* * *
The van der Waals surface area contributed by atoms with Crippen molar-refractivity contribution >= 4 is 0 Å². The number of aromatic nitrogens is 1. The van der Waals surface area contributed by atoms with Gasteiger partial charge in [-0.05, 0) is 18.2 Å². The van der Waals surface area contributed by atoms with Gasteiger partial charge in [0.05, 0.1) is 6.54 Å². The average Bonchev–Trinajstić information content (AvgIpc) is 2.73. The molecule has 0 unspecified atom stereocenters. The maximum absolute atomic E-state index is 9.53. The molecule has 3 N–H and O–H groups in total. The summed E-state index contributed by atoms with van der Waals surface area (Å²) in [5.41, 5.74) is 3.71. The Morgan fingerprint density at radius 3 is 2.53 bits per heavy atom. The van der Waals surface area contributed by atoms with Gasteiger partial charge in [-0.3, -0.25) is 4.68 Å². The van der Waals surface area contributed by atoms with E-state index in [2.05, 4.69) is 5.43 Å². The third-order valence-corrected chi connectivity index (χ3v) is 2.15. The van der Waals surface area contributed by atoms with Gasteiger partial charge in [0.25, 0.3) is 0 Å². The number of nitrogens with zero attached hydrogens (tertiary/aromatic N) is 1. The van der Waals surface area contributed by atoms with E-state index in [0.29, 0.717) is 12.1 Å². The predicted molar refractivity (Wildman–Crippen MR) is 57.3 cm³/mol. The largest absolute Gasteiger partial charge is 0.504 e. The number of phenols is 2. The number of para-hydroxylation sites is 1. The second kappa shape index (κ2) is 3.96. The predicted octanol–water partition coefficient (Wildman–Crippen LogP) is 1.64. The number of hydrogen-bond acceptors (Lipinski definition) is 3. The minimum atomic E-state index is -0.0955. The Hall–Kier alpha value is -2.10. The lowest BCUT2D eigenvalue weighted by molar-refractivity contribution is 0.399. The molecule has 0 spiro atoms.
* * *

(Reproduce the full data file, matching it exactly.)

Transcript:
The van der Waals surface area contributed by atoms with Crippen molar-refractivity contribution >= 4 is 0 Å². The number of aromatic nitrogens is 1. The van der Waals surface area contributed by atoms with Gasteiger partial charge in [-0.05, 0) is 18.2 Å². The van der Waals surface area contributed by atoms with Gasteiger partial charge in [0.05, 0.1) is 6.54 Å². The average Bonchev–Trinajstić information content (AvgIpc) is 2.73. The molecule has 0 unspecified atom stereocenters. The maximum absolute atomic E-state index is 9.53. The molecule has 3 N–H and O–H groups in total. The summed E-state index contributed by atoms with van der Waals surface area (Å²) in [5.41, 5.74) is 3.71. The Morgan fingerprint density at radius 3 is 2.53 bits per heavy atom. The van der Waals surface area contributed by atoms with Gasteiger partial charge in [-0.3, -0.25) is 4.68 Å². The van der Waals surface area contributed by atoms with E-state index in [2.05, 4.69) is 5.43 Å². The third-order valence-corrected chi connectivity index (χ3v) is 2.15. The van der Waals surface area contributed by atoms with Gasteiger partial charge in [0.25, 0.3) is 0 Å². The number of nitrogens with zero attached hydrogens (tertiary/aromatic N) is 1. The van der Waals surface area contributed by atoms with E-state index in [0.29, 0.717) is 12.1 Å². The predicted molar refractivity (Wildman–Crippen MR) is 57.3 cm³/mol. The largest absolute Gasteiger partial charge is 0.504 e. The number of phenols is 2. The number of para-hydroxylation sites is 1. The second kappa shape index (κ2) is 3.96. The predicted octanol–water partition coefficient (Wildman–Crippen LogP) is 1.64. The number of hydrogen-bond acceptors (Lipinski definition) is 3. The minimum atomic E-state index is -0.0955. The Hall–Kier alpha value is -2.10. The lowest BCUT2D eigenvalue weighted by molar-refractivity contribution is 0.399. The molecule has 0 spiro atoms.